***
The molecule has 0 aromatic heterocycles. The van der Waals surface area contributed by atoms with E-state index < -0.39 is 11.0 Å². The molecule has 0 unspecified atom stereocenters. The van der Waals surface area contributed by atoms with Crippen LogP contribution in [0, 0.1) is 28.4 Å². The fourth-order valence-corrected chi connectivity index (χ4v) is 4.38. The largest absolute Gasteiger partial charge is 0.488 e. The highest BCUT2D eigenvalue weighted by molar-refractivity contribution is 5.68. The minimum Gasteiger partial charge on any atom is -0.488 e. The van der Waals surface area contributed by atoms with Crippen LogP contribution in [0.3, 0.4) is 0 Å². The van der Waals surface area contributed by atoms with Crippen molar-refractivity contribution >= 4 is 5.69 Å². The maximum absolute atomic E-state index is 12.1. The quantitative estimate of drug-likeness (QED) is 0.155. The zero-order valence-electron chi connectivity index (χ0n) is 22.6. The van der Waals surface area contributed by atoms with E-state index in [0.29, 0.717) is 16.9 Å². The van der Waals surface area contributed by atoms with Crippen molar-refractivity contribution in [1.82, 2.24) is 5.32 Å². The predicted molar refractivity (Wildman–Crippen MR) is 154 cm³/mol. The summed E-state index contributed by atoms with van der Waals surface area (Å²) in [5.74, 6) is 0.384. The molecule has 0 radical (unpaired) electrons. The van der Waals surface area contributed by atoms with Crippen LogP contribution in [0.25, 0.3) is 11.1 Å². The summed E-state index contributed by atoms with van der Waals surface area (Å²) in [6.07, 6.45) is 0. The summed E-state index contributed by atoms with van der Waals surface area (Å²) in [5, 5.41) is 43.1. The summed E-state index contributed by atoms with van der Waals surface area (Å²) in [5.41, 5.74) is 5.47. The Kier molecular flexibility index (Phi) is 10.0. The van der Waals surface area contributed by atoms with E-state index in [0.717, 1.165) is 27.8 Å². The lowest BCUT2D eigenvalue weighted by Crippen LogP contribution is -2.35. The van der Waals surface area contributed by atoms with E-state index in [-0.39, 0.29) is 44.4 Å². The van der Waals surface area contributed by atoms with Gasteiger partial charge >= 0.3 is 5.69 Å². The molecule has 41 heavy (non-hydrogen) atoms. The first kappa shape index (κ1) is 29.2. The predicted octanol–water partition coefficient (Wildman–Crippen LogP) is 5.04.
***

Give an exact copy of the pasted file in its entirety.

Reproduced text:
The molecule has 0 aromatic heterocycles. The van der Waals surface area contributed by atoms with E-state index < -0.39 is 11.0 Å². The molecule has 0 unspecified atom stereocenters. The van der Waals surface area contributed by atoms with Crippen LogP contribution in [0, 0.1) is 28.4 Å². The fourth-order valence-corrected chi connectivity index (χ4v) is 4.38. The largest absolute Gasteiger partial charge is 0.488 e. The highest BCUT2D eigenvalue weighted by molar-refractivity contribution is 5.68. The minimum Gasteiger partial charge on any atom is -0.488 e. The van der Waals surface area contributed by atoms with Crippen LogP contribution in [0.3, 0.4) is 0 Å². The van der Waals surface area contributed by atoms with Crippen molar-refractivity contribution >= 4 is 5.69 Å². The maximum absolute atomic E-state index is 12.1. The quantitative estimate of drug-likeness (QED) is 0.155. The zero-order valence-electron chi connectivity index (χ0n) is 22.6. The van der Waals surface area contributed by atoms with E-state index in [0.29, 0.717) is 16.9 Å². The van der Waals surface area contributed by atoms with Crippen molar-refractivity contribution in [1.82, 2.24) is 5.32 Å². The predicted molar refractivity (Wildman–Crippen MR) is 154 cm³/mol. The summed E-state index contributed by atoms with van der Waals surface area (Å²) in [5.74, 6) is 0.384. The molecule has 0 radical (unpaired) electrons. The van der Waals surface area contributed by atoms with Crippen LogP contribution in [0.25, 0.3) is 11.1 Å². The summed E-state index contributed by atoms with van der Waals surface area (Å²) in [6.07, 6.45) is 0. The summed E-state index contributed by atoms with van der Waals surface area (Å²) in [5, 5.41) is 43.1. The summed E-state index contributed by atoms with van der Waals surface area (Å²) in [5.41, 5.74) is 5.47. The Kier molecular flexibility index (Phi) is 10.0. The van der Waals surface area contributed by atoms with E-state index in [0.717, 1.165) is 27.8 Å². The lowest BCUT2D eigenvalue weighted by Crippen LogP contribution is -2.35. The van der Waals surface area contributed by atoms with E-state index in [-0.39, 0.29) is 44.4 Å². The van der Waals surface area contributed by atoms with Gasteiger partial charge >= 0.3 is 5.69 Å². The molecule has 41 heavy (non-hydrogen) atoms. The first kappa shape index (κ1) is 29.2. The predicted octanol–water partition coefficient (Wildman–Crippen LogP) is 5.04.